JayDoc is a free clinic run almost entirely by volunteers by KU Medical School. JayDoc aims to serve the indigent, Hispanic, uninsured, and underinsured populations in Greater Kansas City. Nearly 75 percent of JayDoc’s patients are Spanish speakers, making the need to have interpreters on hand a necessity. Several pre-med KU students, that also know Spanish, volunteer as interpreters to gain experience before applying to medical school.
Editor’s note: Transcript under graphic.
MICHAEL GARRETT: Here at the JayDoc Free Health Clinic, Spanish-speaking KU students volunteer to help the Hispanic community of Kansas City.
GARRETT: JayDoc is a student-run clinic from KU Med School, supervised by attending physicians. Nearly 75 percent of JayDoc’s patients are Spanish speakers, making the need for interpreters essential. Ashley Clark, JayDoc Interpreter Coordinator, says it’s difficult to find medical students that know how to speak Spanish.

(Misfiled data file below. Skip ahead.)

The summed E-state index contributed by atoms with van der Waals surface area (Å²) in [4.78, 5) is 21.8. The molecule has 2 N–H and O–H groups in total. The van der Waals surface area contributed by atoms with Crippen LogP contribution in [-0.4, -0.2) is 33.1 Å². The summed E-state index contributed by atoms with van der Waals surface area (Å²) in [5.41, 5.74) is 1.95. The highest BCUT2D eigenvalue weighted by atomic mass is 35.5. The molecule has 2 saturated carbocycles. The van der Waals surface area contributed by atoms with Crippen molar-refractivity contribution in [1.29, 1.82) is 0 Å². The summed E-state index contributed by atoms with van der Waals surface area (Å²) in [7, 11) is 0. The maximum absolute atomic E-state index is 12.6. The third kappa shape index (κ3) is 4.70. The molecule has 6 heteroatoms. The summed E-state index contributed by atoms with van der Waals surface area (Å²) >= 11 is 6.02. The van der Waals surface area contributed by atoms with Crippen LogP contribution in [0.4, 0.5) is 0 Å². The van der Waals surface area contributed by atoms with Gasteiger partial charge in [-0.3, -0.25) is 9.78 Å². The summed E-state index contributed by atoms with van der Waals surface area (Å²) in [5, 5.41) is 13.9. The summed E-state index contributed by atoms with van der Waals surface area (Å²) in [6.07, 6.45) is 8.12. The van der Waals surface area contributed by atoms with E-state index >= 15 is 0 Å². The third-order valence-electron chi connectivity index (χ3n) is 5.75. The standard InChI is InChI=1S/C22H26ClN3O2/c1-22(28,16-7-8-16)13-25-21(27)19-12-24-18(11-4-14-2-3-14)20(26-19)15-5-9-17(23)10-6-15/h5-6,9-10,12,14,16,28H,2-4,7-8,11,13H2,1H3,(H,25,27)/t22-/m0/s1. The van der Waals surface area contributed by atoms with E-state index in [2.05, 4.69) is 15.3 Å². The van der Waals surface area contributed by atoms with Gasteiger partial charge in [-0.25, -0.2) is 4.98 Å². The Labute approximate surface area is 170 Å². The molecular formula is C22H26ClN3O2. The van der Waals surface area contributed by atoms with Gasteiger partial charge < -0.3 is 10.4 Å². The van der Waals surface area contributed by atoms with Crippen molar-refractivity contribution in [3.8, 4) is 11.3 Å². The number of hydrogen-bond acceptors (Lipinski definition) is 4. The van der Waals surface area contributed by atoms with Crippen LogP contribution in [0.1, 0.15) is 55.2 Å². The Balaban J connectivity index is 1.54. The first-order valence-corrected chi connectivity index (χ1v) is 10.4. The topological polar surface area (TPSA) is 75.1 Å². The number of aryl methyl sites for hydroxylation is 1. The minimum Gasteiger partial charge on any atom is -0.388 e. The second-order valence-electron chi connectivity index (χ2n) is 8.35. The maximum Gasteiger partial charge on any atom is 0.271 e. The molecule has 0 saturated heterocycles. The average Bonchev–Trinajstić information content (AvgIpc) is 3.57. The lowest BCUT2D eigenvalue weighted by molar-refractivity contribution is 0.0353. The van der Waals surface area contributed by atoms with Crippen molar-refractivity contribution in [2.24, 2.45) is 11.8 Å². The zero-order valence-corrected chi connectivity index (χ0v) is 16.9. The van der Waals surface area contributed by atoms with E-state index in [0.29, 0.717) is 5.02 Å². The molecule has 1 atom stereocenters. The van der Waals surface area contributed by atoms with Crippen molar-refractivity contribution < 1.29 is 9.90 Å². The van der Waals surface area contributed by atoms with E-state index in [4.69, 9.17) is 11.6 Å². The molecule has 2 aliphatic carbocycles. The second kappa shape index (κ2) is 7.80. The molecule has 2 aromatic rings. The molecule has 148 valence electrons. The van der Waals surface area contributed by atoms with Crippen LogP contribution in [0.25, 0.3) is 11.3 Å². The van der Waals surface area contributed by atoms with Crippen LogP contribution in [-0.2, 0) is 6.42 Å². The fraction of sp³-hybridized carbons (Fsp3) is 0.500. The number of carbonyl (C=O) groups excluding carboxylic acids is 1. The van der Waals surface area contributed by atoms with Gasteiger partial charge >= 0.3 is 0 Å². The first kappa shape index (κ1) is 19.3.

ASHLEY CLARK: As far as communicating with the patients we can’t expect our medical students to all speak multiple languages. So we reached out to a lot of interpreting programs and we have a significant number of volunteer interpreters that come in.
GARRETT: Esteban Marquez, a pre med student from San Juan, Puerto Rico, volunteers as an interpreter at JayDoc. Marquez says his ability to translate helps him to provide people with the medical information they deserve.
ESTEBAN MARQUEZ: Being able to help these people that know no English, they don’t know how to read it, they don’t know how to write it, they don’t know how to speak it. And assessing your health needs is a very important thing in life. You should have the right to food, you should have the right to home, you should have the right to being served when you have health concerns.
GARRETT: Marquez and other interpreters plan to continue volunteering this summer and next semester. For Temas Hispanos, this has been Michael Garrett.